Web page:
The U.S. Federal Emergency Management Agency (FEMA) has secured a 2018 flood reinsurance program, increasing the amount of coverage for the National Flood Insurance Program (NFIP) by 40% to $1.46 billion of protection, secured from a panel of 28 private market reinsurers.
FEMA placed its first major reinsurance program in January 2017 with a NFIP flood reinsurance arrangement that provided it with $1.024 billion of coverage, supplied by a panel of 25 reinsurers.
That program was completely exhausted due to the $7.6 billion in losses that the NFIP suffered and paid out to policyholders due to hurricane Harvey’s impacts in Texas, which resulted in the full $1.024 billion of limit being recovered.
FEMA was always set to return to the reinsurance market for a renewal of the program, but the market will have been encouraged to find an upsized appetite for coverage for the 2018 year.
At the renewal FEMA has secured a $1.46 billion flood reinsurance program, to cover any qualifying flood losses that occur during the 2018 calendar year.
The 2018 flood reinsurance program will indemnify FEMA for flood losses on a per-occurrence basis through protection structured to cover 18.6% of losses from $4 billion up to $6 billion, and 54.3% of losses from $6 billion up to $8 billion.
In return for the $1.46 billion of 2018 flood reinsurance protection FEMA has paid a premium of $235 million.
Broker Guy Carpenter has placed the 2018 NFIP flood reinsurance program for FEMA, while fellow reinsurance broker Aon Benfield was contracted to provide financial advice for the January 2018 flood reinsurance program renewal.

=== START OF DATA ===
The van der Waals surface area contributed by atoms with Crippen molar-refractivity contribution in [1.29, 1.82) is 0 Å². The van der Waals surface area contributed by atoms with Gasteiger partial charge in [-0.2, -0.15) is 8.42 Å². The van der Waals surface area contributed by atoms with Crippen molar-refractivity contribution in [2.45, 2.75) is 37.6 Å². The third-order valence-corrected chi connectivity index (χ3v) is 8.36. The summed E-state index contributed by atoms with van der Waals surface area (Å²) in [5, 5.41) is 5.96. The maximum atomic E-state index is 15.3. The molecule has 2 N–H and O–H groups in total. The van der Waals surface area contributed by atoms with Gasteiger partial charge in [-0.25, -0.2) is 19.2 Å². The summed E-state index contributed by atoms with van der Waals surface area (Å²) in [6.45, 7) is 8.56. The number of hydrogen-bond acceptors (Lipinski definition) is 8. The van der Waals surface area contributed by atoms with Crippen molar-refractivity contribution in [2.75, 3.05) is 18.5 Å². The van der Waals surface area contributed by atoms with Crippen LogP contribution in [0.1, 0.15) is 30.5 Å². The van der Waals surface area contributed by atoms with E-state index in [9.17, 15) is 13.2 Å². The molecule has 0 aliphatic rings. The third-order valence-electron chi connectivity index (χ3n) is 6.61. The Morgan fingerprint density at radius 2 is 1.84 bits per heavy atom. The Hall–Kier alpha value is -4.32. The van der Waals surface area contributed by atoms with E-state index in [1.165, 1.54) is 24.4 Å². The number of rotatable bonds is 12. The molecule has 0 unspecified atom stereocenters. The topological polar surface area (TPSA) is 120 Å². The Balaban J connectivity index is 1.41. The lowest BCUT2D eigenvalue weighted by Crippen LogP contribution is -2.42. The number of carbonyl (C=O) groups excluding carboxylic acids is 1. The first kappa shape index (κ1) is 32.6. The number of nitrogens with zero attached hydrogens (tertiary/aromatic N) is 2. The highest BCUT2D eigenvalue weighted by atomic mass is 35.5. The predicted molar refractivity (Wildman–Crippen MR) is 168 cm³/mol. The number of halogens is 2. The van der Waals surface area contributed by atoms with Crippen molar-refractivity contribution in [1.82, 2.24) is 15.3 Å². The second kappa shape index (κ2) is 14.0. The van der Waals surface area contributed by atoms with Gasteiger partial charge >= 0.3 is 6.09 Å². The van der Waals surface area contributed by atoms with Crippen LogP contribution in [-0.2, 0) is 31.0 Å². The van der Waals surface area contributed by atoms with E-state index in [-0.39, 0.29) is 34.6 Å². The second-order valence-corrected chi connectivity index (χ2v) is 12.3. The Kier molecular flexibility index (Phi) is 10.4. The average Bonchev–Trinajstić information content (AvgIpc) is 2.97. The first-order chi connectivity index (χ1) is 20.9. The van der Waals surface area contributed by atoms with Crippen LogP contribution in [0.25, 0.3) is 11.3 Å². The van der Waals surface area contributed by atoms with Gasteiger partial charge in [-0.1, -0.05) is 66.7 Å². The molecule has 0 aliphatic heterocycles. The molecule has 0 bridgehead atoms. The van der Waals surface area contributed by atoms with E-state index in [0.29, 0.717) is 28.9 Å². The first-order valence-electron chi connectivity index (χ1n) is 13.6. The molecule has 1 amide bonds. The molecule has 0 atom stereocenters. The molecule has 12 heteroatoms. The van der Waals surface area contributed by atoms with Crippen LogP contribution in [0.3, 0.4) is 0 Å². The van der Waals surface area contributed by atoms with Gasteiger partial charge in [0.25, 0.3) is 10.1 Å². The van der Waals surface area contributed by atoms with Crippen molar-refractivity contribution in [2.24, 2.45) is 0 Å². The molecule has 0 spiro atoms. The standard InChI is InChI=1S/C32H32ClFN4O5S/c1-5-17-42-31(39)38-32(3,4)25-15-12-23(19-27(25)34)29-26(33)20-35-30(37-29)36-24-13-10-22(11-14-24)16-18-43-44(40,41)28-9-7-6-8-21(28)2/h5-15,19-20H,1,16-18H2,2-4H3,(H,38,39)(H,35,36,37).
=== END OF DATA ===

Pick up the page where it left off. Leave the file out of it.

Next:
There were 28 private reinsurance markets involved in underwriting the 2018 FEMA flood reinsurance program, with many of the industry’s largest firms featuring. The reinsurance markets writing the flood risk program for 2018 were:
Allied World Insurance Company, Amlin (Lloyd’s Syndicate No. 2001 AML), Apollo (Lloyd’s Syndicate No. 1969 APL), Ariel (Lloyd’s Syndicate No. 1910 ARE), Ascot (Lloyd’s Syndicate No. 1414 ASC), AXIS Reinsurance Co US, Brit (Lloyd’s Syndicate No. 2987 BRT), Canopius (Lloyd’s Syndicate No. 4444 CNP), Chaucer (Lloyd’s Syndicate No. 1084 CSL), Faraday (Lloyd’s Syndicate No. 0435 FDY), General Reinsurance Corporation, Hannover Ruck SE, Hiscox (Lloyd’s Syndicate No. 0033 HIS), Liberty Mutual Insurance Company, Lloyd’s Syndicate 4472 Liberty Specialty Markets, Managing Agency Partners (Lloyd’s Syndicate No. 2791 MAP), Markel Global Reins Co, Munich Reinsurance America, Inc., QBE Reinsurance Corporation, Renaissance (Lloyd’s Syndicate No. 1458 RNR), Renaissance Reinsurance U.S. Inc., SCOR Reinsurance Company, Swiss Re Underwriters Agency, Inc. o/b/o Swiss Reinsurance America Corporation, The Cincinnati Insurance Co, Transatlantic Reinsurance Company, Validus Reinsurance (Switzerland) Ltd., XL Catlin (Lloyd’s Syndicate No. 2003 XLC), and XL Reinsurance America, Inc.
FEMA’s administrator for the NFIP Roy Wright suggested that the reinsurance program will likely grow further in years to come, saying that the renewal, “Demonstrates our commitment to expand reinsurance coverage as part of a multi-year strategy.”
Much of the risk has flowed to underwriters in the Lloyd’s of London reinsurance market it seems and none of the participants are dedicated insurance-linked securities (ILS) fund managers or collateralized underwriters of reinsurance.
However, there could be some risks that flow through to ILS and capital market underwriters, perhaps through some of the syndicates which have reinsurance sidecar arrangements, or those which have ILS fund operations such as Hiscox.
It’s perhaps still too early for FEMA to be looking for its flood catastrophe bond, but with the reinsurance program growing it stands to reason that the capital markets will ultimately begin to take a larger share of the flood risks ceded.
Any major reinsurance program now sees some of its risk flowing into the capital markets and it’s safe to assume that some of the FEMA flood reinsurance program for 2018 will do so as well. In years to come the ILS specialists could find they have a direct role in this program, either by collateralized underwriting or through rated reinsurance vehicles, while the cat bond market remains a willing home for a portion of this program’s risk, once it is large enough for FEMA to require the diversified sources of capital.
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